As I watched them, I thought about this thread.  One of the suggestions we have given to slow groups in the past was to maybe go to a scramble, or that is something groups offer to do on their own.  Watching these groups, I saw that might be a mistake.  Intead of just going to the best ball and all,hitting, they were driving all over the place, going forward, coming back, etc.  Then they would all hit, which is where it dawned on me that Ready Golf would be much faster, since they don't have to wait to hit.

 

Some of our slowest golf at my home course is outside groups that have an event and play a Scramble

 

I skipped one hole to move forward to a gap, but one hole later I had caught up with the pack.  That was on 15, so I just played on in, then went back and played 12, the hole I skipped.

 

When I came in one of the guys in the scramble group apologized for slow play.  Of course, with it being 80 degrees out, and being on a golf course, I said No Problem.

 

I went to the Starter, whom I know, and looked at the tee sheet, to see when they had teed off.  He said they got around in four hours, but the tee sheet said otherwise.

 

Some here have been pretty hard-hearted about slow play, but even as a customer you have to be careful to not wear out your welcome.  An outsider complaining about members would be a sure way to do that.

 

I shot my lowest round since last winter on a flat Florida course.  I've gotta get around and head to Captiva.

post #175 of 289
Quote:
Originally Posted by Cartboy View Post
 

I have engaged our management company on the issue, so I will take a back seat now.

- - - -

I had an interesting round Sunday at one of those flat Florida courses.  I had an E Z Links tee time, but it was not busy, the guys know me, and they let me go early by myself.  I caught up with play on the 5th or 6th hole.  I realized it was a members' mixed scramble, several foursomes in front of me.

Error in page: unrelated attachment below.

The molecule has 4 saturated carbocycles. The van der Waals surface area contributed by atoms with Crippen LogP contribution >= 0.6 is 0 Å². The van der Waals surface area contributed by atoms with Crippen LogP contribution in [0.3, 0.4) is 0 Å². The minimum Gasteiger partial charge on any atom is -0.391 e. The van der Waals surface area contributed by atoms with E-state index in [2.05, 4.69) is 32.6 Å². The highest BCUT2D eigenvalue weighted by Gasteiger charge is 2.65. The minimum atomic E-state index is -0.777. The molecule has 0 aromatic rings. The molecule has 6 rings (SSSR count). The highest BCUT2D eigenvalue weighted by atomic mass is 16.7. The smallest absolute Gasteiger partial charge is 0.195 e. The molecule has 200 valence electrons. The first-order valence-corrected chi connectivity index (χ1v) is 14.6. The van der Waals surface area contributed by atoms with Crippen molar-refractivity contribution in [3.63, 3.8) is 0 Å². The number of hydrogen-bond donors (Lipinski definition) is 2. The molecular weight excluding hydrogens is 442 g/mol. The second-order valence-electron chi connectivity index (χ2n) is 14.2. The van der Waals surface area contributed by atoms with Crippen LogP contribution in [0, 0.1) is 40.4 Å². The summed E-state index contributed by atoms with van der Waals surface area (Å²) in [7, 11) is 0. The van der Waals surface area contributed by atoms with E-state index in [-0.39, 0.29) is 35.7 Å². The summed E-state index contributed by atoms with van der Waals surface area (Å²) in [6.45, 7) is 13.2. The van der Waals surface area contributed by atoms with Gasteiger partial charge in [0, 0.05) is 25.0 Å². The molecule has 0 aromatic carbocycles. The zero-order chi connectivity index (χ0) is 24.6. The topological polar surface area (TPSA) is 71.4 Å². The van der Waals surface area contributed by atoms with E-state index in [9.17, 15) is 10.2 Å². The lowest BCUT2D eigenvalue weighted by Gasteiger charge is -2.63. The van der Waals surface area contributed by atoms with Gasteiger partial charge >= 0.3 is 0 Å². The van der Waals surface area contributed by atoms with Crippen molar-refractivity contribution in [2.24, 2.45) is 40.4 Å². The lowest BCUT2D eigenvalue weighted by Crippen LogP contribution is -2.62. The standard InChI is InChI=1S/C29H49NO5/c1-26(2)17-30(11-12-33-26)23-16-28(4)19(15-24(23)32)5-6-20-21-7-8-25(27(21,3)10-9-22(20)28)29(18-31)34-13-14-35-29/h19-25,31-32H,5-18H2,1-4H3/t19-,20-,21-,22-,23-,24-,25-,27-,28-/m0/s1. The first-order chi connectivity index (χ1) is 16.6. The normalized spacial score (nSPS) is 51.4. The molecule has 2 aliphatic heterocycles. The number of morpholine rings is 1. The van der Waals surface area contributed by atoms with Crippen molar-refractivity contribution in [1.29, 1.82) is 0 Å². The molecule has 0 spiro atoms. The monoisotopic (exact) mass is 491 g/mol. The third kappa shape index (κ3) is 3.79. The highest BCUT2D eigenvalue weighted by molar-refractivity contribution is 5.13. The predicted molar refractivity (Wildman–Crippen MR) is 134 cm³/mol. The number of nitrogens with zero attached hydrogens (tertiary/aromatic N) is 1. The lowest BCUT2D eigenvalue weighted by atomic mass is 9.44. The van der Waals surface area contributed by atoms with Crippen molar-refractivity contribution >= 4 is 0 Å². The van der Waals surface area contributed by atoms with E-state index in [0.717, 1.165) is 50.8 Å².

As I watched them, I thought about this thread.  One of the suggestions we have given to slow groups in the past was to maybe go to a scramble, or that is something groups offer to do on their own.  Watching these groups, I saw that might be a mistake.  Intead of just going to the best ball and all,hitting, they were driving all over the place, going forward, coming back, etc.  Then they would all hit, which is where it dawned on me that Ready Golf would be much faster, since they don't have to wait to hit.

 

Some of our slowest golf at my home course is outside groups that have an event and play a Scramble

 

I skipped one hole to move forward to a gap, but one hole later I had caught up with the pack.  That was on 15, so I just played on in, then went back and played 12, the hole I skipped.

 

When I came in one of the guys in the scramble group apologized for slow play.  Of course, with it being 80 degrees out, and being on a golf course, I said No Problem.

 

I went to the Starter, whom I know, and looked at the tee sheet, to see when they had teed off.  He said they got around in four hours, but the tee sheet said otherwise.

 

Some here have been pretty hard-hearted about slow play, but even as a customer you have to be careful to not wear out your welcome.  An outsider complaining about members would be a sure way to do that.

 

I shot my lowest round since last winter on a flat Florida course.  I've gotta get around and head to Captiva.

 

Another case of the course being oblivious, or not willing to address the issue.......to the point that they hide their head in the sand and refuse to even acknowledge the problem.  You didn't mention it, but it sounds like there wasn't any marshal on the course holding people accountable for their pace of play.

 

I'll continue to say, if the course allows slow play, they'll get slow play, moreover, they'll attract the slow players who know that they won't be bothered.......

post #176 of 289
Quote:
Originally Posted by David in FL View Post